Police have criminally charged a Calgary man for flying an unmanned aerial vehicle (UAV) — commonly known as a drone — in the flight path of aircraft near the airport.

"This is believed to be the first charge of its kind in Calgary, in terms of the illegal use of a UAV," said Sgt. Colin Foster.

Police saw the man operating the remote-controlled quadcopter from Airways Park, just south of the airport, at 6:45 p.m. on Sunday.

Drone 'caused some concern' at Calgary airport

Transport Canada's current guidelines say drones should be flown at least nine kilometres away from airports, no higher than 90 metres above the ground and at least 150 metres away from people, buildings and vehicles. 

"The UAV was seen to be flying under the flight path for Calgary International Airport, which obviously caused some concern," Foster said.

"The concern was that the particular device he was using has the potential to go up to 500 feet."

Police approached the man, who made his way on foot to a nearby vehicle, but officers intercepted him before he could drive away.

Following a conversation with the man, officers decided to arrest him.

Foster said the 25-year-old Calgary resident was charged under the Criminal Code of Canada for interfering with a navigation facility in a manner likely to endanger the safety of aircraft.

He's set to appear in court on Jan. 28.

Most drone pilots don't know rules, says store clerk

Pat MacDonald PM Hobbycraft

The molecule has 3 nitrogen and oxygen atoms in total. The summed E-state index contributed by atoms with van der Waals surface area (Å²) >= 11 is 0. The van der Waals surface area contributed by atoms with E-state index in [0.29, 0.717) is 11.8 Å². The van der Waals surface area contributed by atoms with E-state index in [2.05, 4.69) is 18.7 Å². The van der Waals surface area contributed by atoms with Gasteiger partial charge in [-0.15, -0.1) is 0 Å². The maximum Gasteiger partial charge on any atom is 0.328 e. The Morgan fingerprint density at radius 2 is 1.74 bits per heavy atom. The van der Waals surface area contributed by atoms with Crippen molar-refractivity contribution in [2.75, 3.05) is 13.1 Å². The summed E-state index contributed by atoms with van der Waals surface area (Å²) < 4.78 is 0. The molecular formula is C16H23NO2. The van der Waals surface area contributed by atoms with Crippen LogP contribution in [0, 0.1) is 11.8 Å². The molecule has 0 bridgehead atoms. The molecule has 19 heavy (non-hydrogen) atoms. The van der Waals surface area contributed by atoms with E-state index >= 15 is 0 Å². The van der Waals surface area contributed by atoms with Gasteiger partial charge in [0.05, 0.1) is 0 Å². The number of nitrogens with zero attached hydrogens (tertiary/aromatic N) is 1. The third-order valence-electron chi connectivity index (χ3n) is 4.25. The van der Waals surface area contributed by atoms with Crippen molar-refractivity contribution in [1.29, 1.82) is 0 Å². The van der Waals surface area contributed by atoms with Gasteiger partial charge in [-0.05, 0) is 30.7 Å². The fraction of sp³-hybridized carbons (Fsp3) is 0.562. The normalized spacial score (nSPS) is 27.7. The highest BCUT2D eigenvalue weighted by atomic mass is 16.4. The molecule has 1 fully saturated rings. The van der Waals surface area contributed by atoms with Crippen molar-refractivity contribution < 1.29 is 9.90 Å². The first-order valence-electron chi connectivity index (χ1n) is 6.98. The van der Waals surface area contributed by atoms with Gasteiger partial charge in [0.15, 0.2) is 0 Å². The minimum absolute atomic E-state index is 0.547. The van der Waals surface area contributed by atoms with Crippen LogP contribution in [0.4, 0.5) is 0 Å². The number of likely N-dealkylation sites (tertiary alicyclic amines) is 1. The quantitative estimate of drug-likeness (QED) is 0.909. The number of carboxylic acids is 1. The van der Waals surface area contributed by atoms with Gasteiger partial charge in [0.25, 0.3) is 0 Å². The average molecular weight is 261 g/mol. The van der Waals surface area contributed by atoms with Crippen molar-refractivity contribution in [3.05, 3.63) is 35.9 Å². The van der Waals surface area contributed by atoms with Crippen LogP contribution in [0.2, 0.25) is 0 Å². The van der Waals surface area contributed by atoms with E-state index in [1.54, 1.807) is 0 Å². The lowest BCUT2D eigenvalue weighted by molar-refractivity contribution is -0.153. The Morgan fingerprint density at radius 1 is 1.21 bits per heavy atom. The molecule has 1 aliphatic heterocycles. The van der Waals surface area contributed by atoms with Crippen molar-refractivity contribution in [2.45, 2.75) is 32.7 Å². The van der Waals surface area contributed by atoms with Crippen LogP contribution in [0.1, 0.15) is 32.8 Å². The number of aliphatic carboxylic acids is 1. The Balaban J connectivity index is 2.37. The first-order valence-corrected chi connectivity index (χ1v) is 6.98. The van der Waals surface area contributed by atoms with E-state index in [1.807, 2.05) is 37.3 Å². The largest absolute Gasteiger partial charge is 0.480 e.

Pat MacDonald, who works at PM Hobbycraft in Calgary, says most people who visit his store to buy drones are not aware of the rules governing the aircraft. (CBC)

Pat MacDonald, who works at a called PM Hobbycraft that sells drones in Calgary, said most people interested in buying a drone are unaware of the legalities involved.

"They want something that's a cheap toy, and they don't realize that there are actually rules against a lot of what they want to do with them," MacDonald said.

He said the store tries to educate customers by providing them with information about the rules and by directing them to Transport Canada's website.

"Some people aren't necessarily going to listen to that, but they probably wouldn't listen to rules in the first place."

New drone rules to come in Canada

In Canada, as in the U.S., close calls between drones and aircraft are on the rise, and the consequences of a collision could prove deadly.​

In December, the U.S. Federal Aviation Administration announced that recreational drone users will be required to register their drones by providing a name, address and email address, so that any owners who do get too close to aircraft can be tracked down.

Canada, meanwhile, is looking at bringing in updated drone regulations this year, replacing its existing safety guidelines with stricter rules requiring licensing, training and registration.

Transport Canada has published a list of do's and don'ts for recreational drone pilots and plans to introduce regulations in 2016.

"We want to make sure that we encourage aviation, and this is a neat new sector," said Aaron McCrorie, director of civil aviation at Transport Canada, in a recent interview with CBC's Power & Politics.

"We don't want to unduly clamp down on that, but take a balanced approach."